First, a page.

MRC-funded researchers are required to register trials in the ISRCTN registry because it permits registration of the wide range of study designs supported by the MRC and, as a WHO primary registry, contributes regularly to the ICTRP11 maximising access to trials information. MRC policy explicitly states that researchers must add trial protocols and publications, as well as regularly reviewing and updating registry entries to ensure these remain accurate. An important positive finding was the decrease in the proportion of trials registering retrospectively, a trend that has also been noted by other authors and attributed to rising awareness among researchers of the need to register their trials.23–25 However, our review is consistent with previous reports26 27 that have highlighted inaccurate and incomplete registry entries as a significant cause for concern. This suggests that registries should review their guidance and controls around data entry by researchers to improve the consistency and accuracy of trial records. Disappointingly, a high proportion of trials in our review were not registered in the ISRCTN registry despite the MRC reimbursing the registration fee, and it was also noticeable that information in many registry entries was discrepant with that held by the MRC. Furthermore, only one-third of registry entries included a link to the trial protocol, despite early protocol publication being key to minimising publication bias and selective reporting of trial findings.14 28 These findings suggest that researchers do not fully appreciate their responsibilities with regard to clinical trials transparency, specifically the need to regularly update registry entries so that they provide accurate and complete information to participants, the public and the research community. We also observed that the responsibility for complying with clinical trials transparency requirements falls largely on the shoulders of individual researchers and would therefore strongly endorse the call by Goldacre et al 29 for trial sponsors and research organisations which host trials to take greater responsibility for promoting and monitoring transparency, providing more administrative support, and raising awareness and compliance among researchers.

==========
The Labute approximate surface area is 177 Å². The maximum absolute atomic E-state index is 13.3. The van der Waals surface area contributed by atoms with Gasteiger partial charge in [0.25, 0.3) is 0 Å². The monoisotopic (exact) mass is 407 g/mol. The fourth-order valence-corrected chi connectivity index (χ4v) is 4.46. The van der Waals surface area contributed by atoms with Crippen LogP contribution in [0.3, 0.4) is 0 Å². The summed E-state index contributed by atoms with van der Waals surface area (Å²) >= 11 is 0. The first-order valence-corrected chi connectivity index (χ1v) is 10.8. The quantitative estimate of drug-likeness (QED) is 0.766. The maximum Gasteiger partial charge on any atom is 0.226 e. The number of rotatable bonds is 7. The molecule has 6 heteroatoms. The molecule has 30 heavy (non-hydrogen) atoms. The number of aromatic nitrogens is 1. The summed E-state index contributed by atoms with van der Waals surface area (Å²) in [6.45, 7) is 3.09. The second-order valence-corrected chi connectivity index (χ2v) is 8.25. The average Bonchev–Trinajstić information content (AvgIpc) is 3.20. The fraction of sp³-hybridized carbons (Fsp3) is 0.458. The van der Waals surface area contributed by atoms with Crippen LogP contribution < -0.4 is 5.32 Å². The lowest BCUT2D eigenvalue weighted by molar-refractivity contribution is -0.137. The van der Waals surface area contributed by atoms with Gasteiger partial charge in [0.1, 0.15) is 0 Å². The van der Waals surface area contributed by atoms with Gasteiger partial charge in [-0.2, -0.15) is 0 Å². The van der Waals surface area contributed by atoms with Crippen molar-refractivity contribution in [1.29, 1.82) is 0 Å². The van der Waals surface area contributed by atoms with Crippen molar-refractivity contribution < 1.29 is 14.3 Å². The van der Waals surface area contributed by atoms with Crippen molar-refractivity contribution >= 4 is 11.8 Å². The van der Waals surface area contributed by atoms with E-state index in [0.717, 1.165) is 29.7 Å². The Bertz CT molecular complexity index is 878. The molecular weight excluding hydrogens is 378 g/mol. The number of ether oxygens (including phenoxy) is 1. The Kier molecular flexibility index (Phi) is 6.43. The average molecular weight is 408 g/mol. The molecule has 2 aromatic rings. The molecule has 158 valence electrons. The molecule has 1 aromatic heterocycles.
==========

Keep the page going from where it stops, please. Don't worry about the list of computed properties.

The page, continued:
Reporting results

Funder signatories to the WHO Joint Statement14 committed to developing policies on timely publication, including an indicative timeframe of 24 months for publication in a journal and working towards a timeframe of 12 months for reporting summary results in a registry. Current MRC policy includes an expectation that the main trial results will be reported ‘usually’ within 12 months, but this is not mandated. European Union (EU) and US clinical trials legislation mandate the posting of trial results by 12 months after trial end30 31 although this is often not achieved,29 32 whereas other non-commercial funders have mandated time frames ranging from 12 to 24 months after trial completion.7 33 Our review confirms 24 months as an achievable time frame for publication in peer-reviewed journals for MRC PIs; therefore, mandating a policy requirement for all trials to either publish or report findings in the registry by 24 months would encourage significant improvement on current practice. We also demonstrated that contacting researchers about reporting was an effective prompt that resulted in submission for publication. This is consistent with the findings of the national audit undertaken by the UK Health Research Authority (HRA)25 and could be easily integrated into the routine annual review process by funders, registries and regulators. Although trials with null or negative findings often experience longer delays to publication,34 35 there is increasing recognition by journals of the importance of null studies. This is underlined by the development of journals focusing solely on such studies, initiatives such as the recent special supplement of Neurology on the null hypothesis,36 as well as the introduction of the ‘registered reports’ model to some journals.